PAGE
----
It is encouraging that despite the dinculties presented by modernisation and outlined above there was a strong perception that healthcare in prisons had already improved. As a result, several respondents were able to describe their overall experience of working with the NHS in a positive light. We noted the following responses in particular:

‘These have been demanding times in which all staff have been stretched. However, the experience has been rewarding in regards that all staff have put in increased effort but have the satisfaction of seeing a better service in partnership with the NHS.’

‘I have found the NHS to be responsive, helpful and above all enthusiastic to the idea of taking forward healthcare {in this prison}.’

‘The relationship with the PCT and local prison{s} in {. . .} appears to improve constantly, building trust and effective partnership working.’


Although we did not set out to demonstrate conclusively that modernisation of health services within prisons has resulted in direct benefits for patients, we consider we have found some encouraging evidence that this is probably the case. Our findings are limited by this not being a national survey. Also the response rate was lower than we would have liked but we opted not to follow up non-responders. In any case this is not an epidemiological study, for which response rate would be crucial. Rather our aim at this early stage of evaluation was not to quantify how many prisons could demonstrate benefits from modernisation but rather to determine if any considered that they could. We considered that a larger, more sophisticated study though ultimately desirable was not warranted at this early stage, if indeed it is currently possible.

We feel that our approach of gathering the impressions from staff, backed up by concrete examples has provided encouraging evidence that the processes of modernisation are embedding in prisons. As to whether modernisation has had benefits for patients, all but one of the 14 responding prisons were able to cite numerous examples of modernisation-linked service developments. We therefore feel it is likely that there is a multitude of similar examples throughout the prison estate. An early task should be to initiate systematic identification of the range of initiatives in place as a precursor to generating robust evidence of what works and specifically what works and why in specific prison settings. Unfortunately, prisons currently lack both the culture and the capacity to undertake systematic evaluation. Even within PCTs, robust evaluation of small-scale modernisation initiatives such as those described here seems uncommon. Nevertheless, there is real opportunity to build upon the momentum generated by the modernisation agenda to build research and evaluation capacity by capitalising on the new dynamic partnerships that have been created. We would encourage prisons and PCTs to seek academic partners to support them in this.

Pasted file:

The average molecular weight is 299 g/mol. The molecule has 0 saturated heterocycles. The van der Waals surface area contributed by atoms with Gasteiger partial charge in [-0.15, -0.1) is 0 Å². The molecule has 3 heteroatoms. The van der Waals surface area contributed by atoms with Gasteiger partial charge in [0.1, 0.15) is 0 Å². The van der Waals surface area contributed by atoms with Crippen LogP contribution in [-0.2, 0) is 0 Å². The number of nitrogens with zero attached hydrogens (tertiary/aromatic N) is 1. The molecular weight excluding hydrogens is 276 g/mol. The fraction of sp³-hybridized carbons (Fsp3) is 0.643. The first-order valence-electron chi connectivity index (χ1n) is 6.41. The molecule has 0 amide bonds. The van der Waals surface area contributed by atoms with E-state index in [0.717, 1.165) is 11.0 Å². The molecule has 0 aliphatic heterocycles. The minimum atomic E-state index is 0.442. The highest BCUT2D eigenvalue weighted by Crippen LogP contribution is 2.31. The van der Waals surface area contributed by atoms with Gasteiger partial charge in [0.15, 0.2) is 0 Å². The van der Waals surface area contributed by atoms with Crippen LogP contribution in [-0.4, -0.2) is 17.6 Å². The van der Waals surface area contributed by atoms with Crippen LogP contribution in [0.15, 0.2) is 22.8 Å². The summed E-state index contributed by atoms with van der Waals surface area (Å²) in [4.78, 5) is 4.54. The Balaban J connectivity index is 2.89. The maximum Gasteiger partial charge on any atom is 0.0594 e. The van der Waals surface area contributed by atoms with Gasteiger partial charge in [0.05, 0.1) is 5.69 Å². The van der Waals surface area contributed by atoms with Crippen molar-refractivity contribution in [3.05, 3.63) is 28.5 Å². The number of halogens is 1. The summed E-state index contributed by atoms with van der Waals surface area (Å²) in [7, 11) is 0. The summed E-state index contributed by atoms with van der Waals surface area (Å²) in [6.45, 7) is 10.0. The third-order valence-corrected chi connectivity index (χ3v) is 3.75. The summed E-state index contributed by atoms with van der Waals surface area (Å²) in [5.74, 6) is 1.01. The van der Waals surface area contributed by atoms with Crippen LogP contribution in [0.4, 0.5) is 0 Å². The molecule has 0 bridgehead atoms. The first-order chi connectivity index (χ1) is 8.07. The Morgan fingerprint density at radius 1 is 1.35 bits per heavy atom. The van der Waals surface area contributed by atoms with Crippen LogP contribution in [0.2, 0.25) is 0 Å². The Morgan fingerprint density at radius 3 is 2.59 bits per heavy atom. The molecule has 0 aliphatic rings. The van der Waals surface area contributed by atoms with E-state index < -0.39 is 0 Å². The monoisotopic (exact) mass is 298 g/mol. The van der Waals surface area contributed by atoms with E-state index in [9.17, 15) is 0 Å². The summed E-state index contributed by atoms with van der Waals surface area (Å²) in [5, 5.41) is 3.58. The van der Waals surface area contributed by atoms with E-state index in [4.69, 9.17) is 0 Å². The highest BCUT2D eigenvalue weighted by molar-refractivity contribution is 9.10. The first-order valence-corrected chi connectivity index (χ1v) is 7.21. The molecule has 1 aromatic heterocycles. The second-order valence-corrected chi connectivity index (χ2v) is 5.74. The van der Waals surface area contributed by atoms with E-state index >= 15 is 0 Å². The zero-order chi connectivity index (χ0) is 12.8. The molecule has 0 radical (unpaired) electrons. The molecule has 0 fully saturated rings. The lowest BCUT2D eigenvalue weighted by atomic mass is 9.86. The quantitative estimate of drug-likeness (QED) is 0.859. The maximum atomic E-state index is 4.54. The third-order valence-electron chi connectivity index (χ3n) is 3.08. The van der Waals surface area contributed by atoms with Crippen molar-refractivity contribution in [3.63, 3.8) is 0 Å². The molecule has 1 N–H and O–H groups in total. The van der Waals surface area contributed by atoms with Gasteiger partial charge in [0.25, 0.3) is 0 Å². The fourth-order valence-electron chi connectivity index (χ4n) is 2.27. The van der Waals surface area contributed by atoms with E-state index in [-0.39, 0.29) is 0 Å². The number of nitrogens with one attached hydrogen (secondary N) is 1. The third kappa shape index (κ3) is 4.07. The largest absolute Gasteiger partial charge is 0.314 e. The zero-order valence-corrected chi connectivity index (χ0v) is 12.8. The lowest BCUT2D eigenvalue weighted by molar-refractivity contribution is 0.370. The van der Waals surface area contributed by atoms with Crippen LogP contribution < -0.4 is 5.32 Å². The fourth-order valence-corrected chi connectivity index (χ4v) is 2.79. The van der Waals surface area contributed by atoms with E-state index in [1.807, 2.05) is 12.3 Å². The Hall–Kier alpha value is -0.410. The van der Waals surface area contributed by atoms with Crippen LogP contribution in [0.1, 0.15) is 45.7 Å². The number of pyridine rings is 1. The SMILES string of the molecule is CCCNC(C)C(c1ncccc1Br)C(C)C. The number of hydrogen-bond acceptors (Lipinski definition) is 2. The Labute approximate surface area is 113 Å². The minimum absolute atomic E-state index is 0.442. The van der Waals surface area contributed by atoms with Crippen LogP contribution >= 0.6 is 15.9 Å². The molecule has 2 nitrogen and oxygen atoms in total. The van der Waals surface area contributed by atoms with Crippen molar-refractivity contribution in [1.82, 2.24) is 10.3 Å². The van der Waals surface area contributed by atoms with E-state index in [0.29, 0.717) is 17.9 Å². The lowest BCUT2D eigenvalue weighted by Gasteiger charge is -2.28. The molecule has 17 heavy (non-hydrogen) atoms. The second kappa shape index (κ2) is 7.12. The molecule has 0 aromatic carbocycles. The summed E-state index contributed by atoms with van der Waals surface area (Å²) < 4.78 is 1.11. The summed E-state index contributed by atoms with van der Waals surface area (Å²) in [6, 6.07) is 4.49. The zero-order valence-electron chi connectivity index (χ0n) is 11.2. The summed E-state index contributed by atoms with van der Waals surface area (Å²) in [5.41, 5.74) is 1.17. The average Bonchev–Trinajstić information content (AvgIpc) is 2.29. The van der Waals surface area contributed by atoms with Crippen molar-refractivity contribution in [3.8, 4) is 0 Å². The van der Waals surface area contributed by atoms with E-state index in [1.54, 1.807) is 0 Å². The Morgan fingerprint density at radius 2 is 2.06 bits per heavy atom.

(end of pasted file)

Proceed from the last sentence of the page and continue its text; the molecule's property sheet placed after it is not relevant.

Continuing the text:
We would like to acknowledge the support and hard work of the members of the Prison Health Steering Group at HMP Hull, in particular Sue Altass (clinical healthcare manager), Pat Costello (head of healthcare) and Dr Peter Saunders (acting clinical director) from HMP Hull, Peter England (public health specialist) from Eastern Hull PCT and Dr Richard Turner (consultant in public health medicine) from West Hull PCT. Thanks are also due to the governing governors and survey respondents of the 14 prisons who responded to our survey. We welcomed their comprehensive responses and insights. We are also grateful to Paul Fallon – Regional Prison Health Lead, Northern and Yorkshire Regional Prison Health Taskforce, Directorate of Health and Social Care: North – for support in conducting this survey.

HTJ and SH are funded by the four PCTs in Hull and the East Riding of Yorkshire.